Caving + Primitive Skills RECAP

After wrapping up the river section students were briefed and prepared for Caving and Primitive Skills. Most students were unsure what to expect but from the stories and experiences they shared you can tell the experience was a blast! But really, what’s not fun about playing in mud underground? Or learning skills to help your survive in the wilderness?

We started out this section with Primitive Skills. This semester Primitive Skills focused on the 4 W’s of survival: Water, Wind, Wood, and Widow-makers… these four W’s help students to remember what needs to be a priory when it comes to a survival situation. #1 – Water is the most important because you can only survive 3 days without water. #2 – Wind reminds us to make sure we have shelter from the elements around us. This is where the students learned how to build a basic debris shelter. A debris shelter is one of many different types of shelters you can build to help keep you dry and warm in a survival situation. #3 – Wood refers to getting a fire started for warmth, cooking, and purifying water. Lastly, #4 – Widow-makers, being aware of your surroundings and not setting up your camp under dead limbs or trees that could be fatal to you if they were to fall.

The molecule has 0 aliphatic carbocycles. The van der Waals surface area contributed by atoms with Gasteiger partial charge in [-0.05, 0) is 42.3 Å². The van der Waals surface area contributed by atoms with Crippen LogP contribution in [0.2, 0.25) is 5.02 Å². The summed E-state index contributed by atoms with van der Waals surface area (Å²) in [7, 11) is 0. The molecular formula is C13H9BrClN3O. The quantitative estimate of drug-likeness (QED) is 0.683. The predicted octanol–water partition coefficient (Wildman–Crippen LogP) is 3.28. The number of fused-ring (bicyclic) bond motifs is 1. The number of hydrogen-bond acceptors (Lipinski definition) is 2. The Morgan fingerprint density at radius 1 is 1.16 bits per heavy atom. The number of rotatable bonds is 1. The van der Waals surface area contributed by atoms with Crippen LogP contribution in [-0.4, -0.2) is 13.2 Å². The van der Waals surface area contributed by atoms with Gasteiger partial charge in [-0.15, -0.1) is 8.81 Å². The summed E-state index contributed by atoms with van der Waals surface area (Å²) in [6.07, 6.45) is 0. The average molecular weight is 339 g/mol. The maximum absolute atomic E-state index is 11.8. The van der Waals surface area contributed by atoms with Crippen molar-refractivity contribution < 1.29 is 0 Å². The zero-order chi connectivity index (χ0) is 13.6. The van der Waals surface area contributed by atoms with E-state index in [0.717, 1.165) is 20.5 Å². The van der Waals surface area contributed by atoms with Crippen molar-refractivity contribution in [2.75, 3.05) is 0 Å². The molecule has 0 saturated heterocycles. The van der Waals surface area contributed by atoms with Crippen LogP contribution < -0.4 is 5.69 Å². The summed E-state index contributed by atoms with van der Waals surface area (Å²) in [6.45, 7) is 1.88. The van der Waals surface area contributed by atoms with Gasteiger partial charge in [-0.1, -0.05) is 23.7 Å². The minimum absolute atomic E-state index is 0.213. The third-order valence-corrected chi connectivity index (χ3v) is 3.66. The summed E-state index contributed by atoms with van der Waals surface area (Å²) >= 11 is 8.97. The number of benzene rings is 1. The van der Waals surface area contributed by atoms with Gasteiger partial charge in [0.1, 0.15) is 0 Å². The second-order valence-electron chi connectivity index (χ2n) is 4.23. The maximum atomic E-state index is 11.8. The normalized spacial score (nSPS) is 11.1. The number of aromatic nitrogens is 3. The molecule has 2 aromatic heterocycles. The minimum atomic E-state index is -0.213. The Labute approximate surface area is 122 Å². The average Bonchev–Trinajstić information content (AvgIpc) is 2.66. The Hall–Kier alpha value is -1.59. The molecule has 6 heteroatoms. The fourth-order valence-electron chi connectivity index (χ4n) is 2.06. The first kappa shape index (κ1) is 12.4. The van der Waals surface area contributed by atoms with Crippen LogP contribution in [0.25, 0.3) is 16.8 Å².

During Primitive Skills our students had the opportunity to put their new skill set into practice during their 40 hour solo. We set the students out alone in the woods for 40 hours. Most students decided to fast during this time to really focus and rely on the Lord. It was so encouraging and exciting to hear about all their individual experiences when it was time for pick up. One of the biggest take aways this semester was the importance of time management. Some students felt like they went into the solo with a good plan of how they wanted to use their time to the fullest and others left wishing they had planned ahead better. Either way the solo was a positive learning experience for everyone.

After the solo we set off to the caves! Caving is a well loved section by both students and instructors. We travel from cave to cave and campsite to campsite exploring the underground playgrounds covered in mud. Our students got to enter 4 different caves. One student’s curiosity lead to the discovery of a new room in one of the caves. In this cave students waded through a small wet tunnel that opened up into an big room that was home to an underground spring. This new room is now called “The Forgotten Spring.”

Every cave is unique in its own way. Some of the features our students got to experience were underground waterfalls, muddy floors, streams and rivers underground, huge open rooms with ceilings as high as 40 feet, breakdown mountains that required climbing and scrambling over, tight squeezes and areas we like to call the pancake or the z-bends.  Another favorite is the panic room where you enter through a tiny hole and try to fit all the students inside this one tiny hidden room inside the cave. All these and more were challenging in some way to the students. After cleaning and rinsing our caving clothes one last time we returned to base camp for a few days of rest before we headed out to experience the vertical world of rock climbing.